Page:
Developer & Publisher: 2 FOR 2
Released: January 25, 2022
OS: Minimum, Windows 7 and above; Recommended, Window 7 and above
Processor: Minimum, Core i3-2100 (3,3 GHz) or AMD Phenom X4 945 (3.0 Ghz);
Recommended, Core i5-3470 (3.2 GHz) or AMD FX 8350 (4.0 GHz)
RAM: Minimum 4 GB; Recommended 6 GB
Graphics: Minimum, Nvidia GeForce GTX 650 2 GB or Raedon HD4770 2 GB
Recommended, Nvidia 970 4 GB or Raedon 280X 3 GB
DirectX: Version 11
Storage: 15 GB
From a husband and wife team based in Montenegro, KAPIA tells the story of a collapsed World Union, beset by divided coalitions geographically, politically and societally, and an intelligent infection forcing cities into lockdown. The soul of the land has died, and the world needs saving. Up steps Stefan and his young granddaughter Reny.
It’s a fantastical world, described by its makers as a reimagined living museum. Those elements are evident throughout, a 3D pastiche of “old” and “new.” There is a funkiness about the animation style, one that suits the world it establishes and the denizens that inhabit it. It is a world full of colour and movement and detail, plus a wonderment or two.
You get to play both Reny and Stefan, but not by choosing between them. Each has a converging narrative, one far more mundane when it starts than the other, but arriving at a common point. The game flicks back and forth between them, and they contrast nicely with each other as well as being reflective of the characters themselves.
The game is point and click (at least when played with a mouse) and plays in the third person with a free-wheeling POV, by which I mean that the “camera” isn’t fixed in any way, moving around almost as much as you do as you explore. It might be behind you, then swing around to watch you as you walk the street, and then swoop up and overhead to observe from on-high. It might stay down low and watch as you walk the alleyway between two buildings, or get right in tight as you explore a bedroom or other confined space. I thought it accentuated the 3D environment, and enhanced the living-world feel of things.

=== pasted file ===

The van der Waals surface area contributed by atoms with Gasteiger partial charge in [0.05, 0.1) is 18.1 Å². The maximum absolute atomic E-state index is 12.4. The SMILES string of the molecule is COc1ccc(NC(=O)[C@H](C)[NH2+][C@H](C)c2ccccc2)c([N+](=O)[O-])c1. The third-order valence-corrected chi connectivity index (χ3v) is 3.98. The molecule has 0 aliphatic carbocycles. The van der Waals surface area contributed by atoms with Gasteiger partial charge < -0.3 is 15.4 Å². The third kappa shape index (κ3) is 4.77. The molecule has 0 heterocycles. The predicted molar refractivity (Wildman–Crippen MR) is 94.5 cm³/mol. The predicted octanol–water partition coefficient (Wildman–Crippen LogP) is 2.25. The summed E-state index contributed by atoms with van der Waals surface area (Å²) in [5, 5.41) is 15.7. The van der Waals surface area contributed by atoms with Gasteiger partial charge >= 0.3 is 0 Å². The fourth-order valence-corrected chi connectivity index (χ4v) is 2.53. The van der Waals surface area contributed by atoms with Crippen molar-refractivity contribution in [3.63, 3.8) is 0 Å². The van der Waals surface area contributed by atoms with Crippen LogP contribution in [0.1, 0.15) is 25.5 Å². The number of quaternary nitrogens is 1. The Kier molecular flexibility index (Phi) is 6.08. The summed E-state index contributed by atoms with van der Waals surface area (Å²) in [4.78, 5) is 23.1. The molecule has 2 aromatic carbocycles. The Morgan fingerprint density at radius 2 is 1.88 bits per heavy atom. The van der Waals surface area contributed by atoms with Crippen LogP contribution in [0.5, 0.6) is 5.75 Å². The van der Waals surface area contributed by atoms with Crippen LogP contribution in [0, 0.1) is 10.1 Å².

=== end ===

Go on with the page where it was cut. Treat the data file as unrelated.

It did though at times make exploring a bit fiddly. You can’t force the camera to move, other than by moving your character, and nor can you tell it where you would like it to be. There were times when the camera was in tight, so where I could click to move was limited, and I needed to make several little moves before the camera pulled back out and gave me more room. It can also affect what you can see, in that you can’t for instance turn around to quickly take in a room upon entering, but will have to move about until you are satisfied the camera has “shown” you the room’s entirety. I also missed one or two things because I hadn’t moved to a particular point; doing so then pulled the camera in showing me the space immediately in front of me and revealing what hadn’t been apparent before.
Most games though require you to explore carefully, and if you don’t look where you should then you will miss things. So despite my occasional grimace of agitation and wishing for a button that would shift the camera, overall I quite enjoyed what this element contributed to the experience.
The story is quite an elaborate one, and traverses some futuristic as well as some more familiar themes. Its telling is spread out across the five or so hours it took me, and never felt forced. While Stefan is the main character for its unravelling, Reny does her bit as well, and helps build the world itself.